Central Arcade

Central Arcade, Hope Street, Grade II Listed

The arcade was built in 1891 and links the Butcher’s Market with Hope Street.  Its façade is of red brick with terracotta and the arcade has a glass roof.  There were originally eighteen shops in the arcade but some were removed in the 1930s to provide a side entrance (now blocked) to the new Woolworths store (since rebuilt).  The rest of the arcade's interior was refurbished at this time but there still remains much of the original 19th century structure and fittings.

Halifax Bank

Halifax Bank, Hope Street, Grade II Listed

Built in 1876 by John Gibson, architect for the National Provincial Bank, which was established on this site in 1849.  It is of the Italianate style and constructed from yellow sandstone.  The National Westminster (the successor to the National Provincial) moved out in the 1990s and the building now houses the Halifax Bank.


Boot's Opticians

Boot's Opticians, Hope Street, Grade II Listed

Purpose built in 1904-5 with the Talbot Hotel on the first and second floors and shops on the ground floor.  The mock Tudor building replaced a timber framed inn, also called the Talbot.  The hotel closed in 1966 but the name was carried over to a bar located in the basement.  Today the shop is occupied by Boots Opticians (until recently, Dolland & Aitcheson).  Numbers 1 – 3 Queen Street, seen on the right hand side, are a part of the same construction and are also grade II listed.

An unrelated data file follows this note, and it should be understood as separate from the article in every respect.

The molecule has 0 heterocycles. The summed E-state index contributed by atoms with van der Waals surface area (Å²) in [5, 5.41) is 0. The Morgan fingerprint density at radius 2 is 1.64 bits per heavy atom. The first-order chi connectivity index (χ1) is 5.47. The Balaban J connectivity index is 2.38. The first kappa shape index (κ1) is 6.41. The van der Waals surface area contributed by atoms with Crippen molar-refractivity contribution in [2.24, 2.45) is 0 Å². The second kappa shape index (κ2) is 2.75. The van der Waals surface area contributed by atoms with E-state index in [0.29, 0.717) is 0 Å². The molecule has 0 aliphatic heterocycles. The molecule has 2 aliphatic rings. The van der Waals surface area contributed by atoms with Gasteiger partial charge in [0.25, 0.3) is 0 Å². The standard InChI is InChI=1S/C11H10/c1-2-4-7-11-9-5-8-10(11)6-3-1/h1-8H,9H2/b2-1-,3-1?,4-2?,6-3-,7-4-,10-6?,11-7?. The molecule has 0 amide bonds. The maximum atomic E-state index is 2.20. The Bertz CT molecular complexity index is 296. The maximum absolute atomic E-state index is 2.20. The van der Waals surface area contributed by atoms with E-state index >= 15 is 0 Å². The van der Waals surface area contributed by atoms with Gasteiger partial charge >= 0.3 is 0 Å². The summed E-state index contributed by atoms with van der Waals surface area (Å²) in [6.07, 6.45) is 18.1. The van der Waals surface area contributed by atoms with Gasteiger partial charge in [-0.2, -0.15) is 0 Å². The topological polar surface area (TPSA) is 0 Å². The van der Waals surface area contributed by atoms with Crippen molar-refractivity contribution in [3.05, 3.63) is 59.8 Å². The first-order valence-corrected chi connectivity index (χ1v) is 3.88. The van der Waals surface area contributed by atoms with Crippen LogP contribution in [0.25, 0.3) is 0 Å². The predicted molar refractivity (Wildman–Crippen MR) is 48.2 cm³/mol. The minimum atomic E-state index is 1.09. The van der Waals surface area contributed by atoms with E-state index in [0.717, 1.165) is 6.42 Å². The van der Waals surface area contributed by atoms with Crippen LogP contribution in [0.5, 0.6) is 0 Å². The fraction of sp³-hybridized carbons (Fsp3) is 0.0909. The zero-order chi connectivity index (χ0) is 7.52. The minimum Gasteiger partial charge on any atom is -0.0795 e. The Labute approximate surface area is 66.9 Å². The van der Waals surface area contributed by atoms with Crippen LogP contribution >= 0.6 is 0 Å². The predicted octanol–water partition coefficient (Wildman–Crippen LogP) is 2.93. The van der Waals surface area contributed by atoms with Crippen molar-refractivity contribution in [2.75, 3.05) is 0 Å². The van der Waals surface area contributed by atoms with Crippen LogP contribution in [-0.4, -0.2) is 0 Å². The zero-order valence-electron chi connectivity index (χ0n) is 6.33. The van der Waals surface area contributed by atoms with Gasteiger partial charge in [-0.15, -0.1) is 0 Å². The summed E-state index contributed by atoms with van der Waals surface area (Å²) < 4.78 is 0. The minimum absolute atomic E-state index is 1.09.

Horse & Jockey

Horse & Jockey, Hope Street, Wrexham

The Horse & Jockey is the only surviving thatched property left in Wrexham.  Little is known about its history prior to the 20th century but it is certainly very old.  Investigations of its structure suggest that originally it was a 16th century timber framed hall house, which was extended in the 17th century and subdivided.  Subsequent to this, the building was heavily remodelled and the current structure is largely rendered brick with a  few surviving pieces of timber framing.

The pub was merged from two premises; one being a private residence and the other a small beer house named the 'Colliers', though when this happened is uncertain.  The Horse and Jockey was named after Fred Archer, a local champion jockey in the late 19th century.  It is possible then that the pub opened around this time.  It is important to note however that Palmer referred to the building as a cottage and made no mention of a pub in his A History of the Town of Wrexham, published in 1893.


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